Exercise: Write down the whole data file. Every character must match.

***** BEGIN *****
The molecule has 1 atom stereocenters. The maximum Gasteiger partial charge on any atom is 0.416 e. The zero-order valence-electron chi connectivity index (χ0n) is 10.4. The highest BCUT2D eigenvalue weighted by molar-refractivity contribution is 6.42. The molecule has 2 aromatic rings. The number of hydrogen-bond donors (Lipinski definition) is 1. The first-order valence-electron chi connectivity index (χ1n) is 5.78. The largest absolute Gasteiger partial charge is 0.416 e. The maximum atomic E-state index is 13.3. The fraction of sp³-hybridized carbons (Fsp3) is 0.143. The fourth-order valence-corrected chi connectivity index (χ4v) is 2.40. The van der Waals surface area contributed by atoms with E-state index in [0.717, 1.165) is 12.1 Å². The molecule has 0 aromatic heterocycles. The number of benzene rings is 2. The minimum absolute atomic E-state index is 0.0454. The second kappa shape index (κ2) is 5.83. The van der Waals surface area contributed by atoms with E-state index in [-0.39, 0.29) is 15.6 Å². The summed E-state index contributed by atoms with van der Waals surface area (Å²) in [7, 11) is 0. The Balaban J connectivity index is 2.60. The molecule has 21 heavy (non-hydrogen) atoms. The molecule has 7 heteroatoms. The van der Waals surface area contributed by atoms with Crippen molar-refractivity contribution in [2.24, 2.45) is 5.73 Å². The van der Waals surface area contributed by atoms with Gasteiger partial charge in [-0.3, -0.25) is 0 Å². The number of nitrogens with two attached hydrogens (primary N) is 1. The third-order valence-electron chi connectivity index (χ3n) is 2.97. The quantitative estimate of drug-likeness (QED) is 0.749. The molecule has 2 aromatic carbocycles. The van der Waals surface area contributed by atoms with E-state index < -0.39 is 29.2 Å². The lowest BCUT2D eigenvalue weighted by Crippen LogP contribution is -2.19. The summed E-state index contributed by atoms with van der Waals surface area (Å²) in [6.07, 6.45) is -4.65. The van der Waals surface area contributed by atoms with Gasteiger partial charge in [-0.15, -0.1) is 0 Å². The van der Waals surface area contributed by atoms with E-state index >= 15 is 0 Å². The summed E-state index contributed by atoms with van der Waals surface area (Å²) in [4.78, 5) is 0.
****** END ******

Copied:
The molecule has 1 atom stereocenters. The maximum Gasteiger partial charge on any atom is 0.416 e. The zero-order valence-electron chi connectivity index (χ0n) is 10.4. The highest BCUT2D eigenvalue weighted by molar-refractivity contribution is 6.42. The molecule has 2 aromatic rings. The number of hydrogen-bond donors (Lipinski definition) is 1. The first-order valence-electron chi connectivity index (χ1n) is 5.78. The largest absolute Gasteiger partial charge is 0.416 e. The maximum atomic E-state index is 13.3. The fraction of sp³-hybridized carbons (Fsp3) is 0.143. The fourth-order valence-corrected chi connectivity index (χ4v) is 2.40. The van der Waals surface area contributed by atoms with E-state index in [0.717, 1.165) is 12.1 Å². The molecule has 0 aromatic heterocycles. The number of benzene rings is 2. The minimum absolute atomic E-state index is 0.0454. The second kappa shape index (κ2) is 5.83. The van der Waals surface area contributed by atoms with E-state index in [-0.39, 0.29) is 15.6 Å². The summed E-state index contributed by atoms with van der Waals surface area (Å²) in [7, 11) is 0. The Balaban J connectivity index is 2.60. The molecule has 21 heavy (non-hydrogen) atoms. The molecule has 7 heteroatoms. The van der Waals surface area contributed by atoms with Crippen molar-refractivity contribution in [2.24, 2.45) is 5.73 Å². The van der Waals surface area contributed by atoms with Gasteiger partial charge in [-0.3, -0.25) is 0 Å². The number of nitrogens with two attached hydrogens (primary N) is 1. The third-order valence-electron chi connectivity index (χ3n) is 2.97. The quantitative estimate of drug-likeness (QED) is 0.749. The molecule has 2 aromatic carbocycles. The van der Waals surface area contributed by atoms with E-state index < -0.39 is 29.2 Å². The lowest BCUT2D eigenvalue weighted by Crippen LogP contribution is -2.19. The summed E-state index contributed by atoms with van der Waals surface area (Å²) in [6.07, 6.45) is -4.65. The van der Waals surface area contributed by atoms with Gasteiger partial charge in [-0.15, -0.1) is 0 Å². The van der Waals surface area contributed by atoms with E-state index >= 15 is 0 Å². The summed E-state index contributed by atoms with van der Waals surface area (Å²) in [4.78, 5) is 0.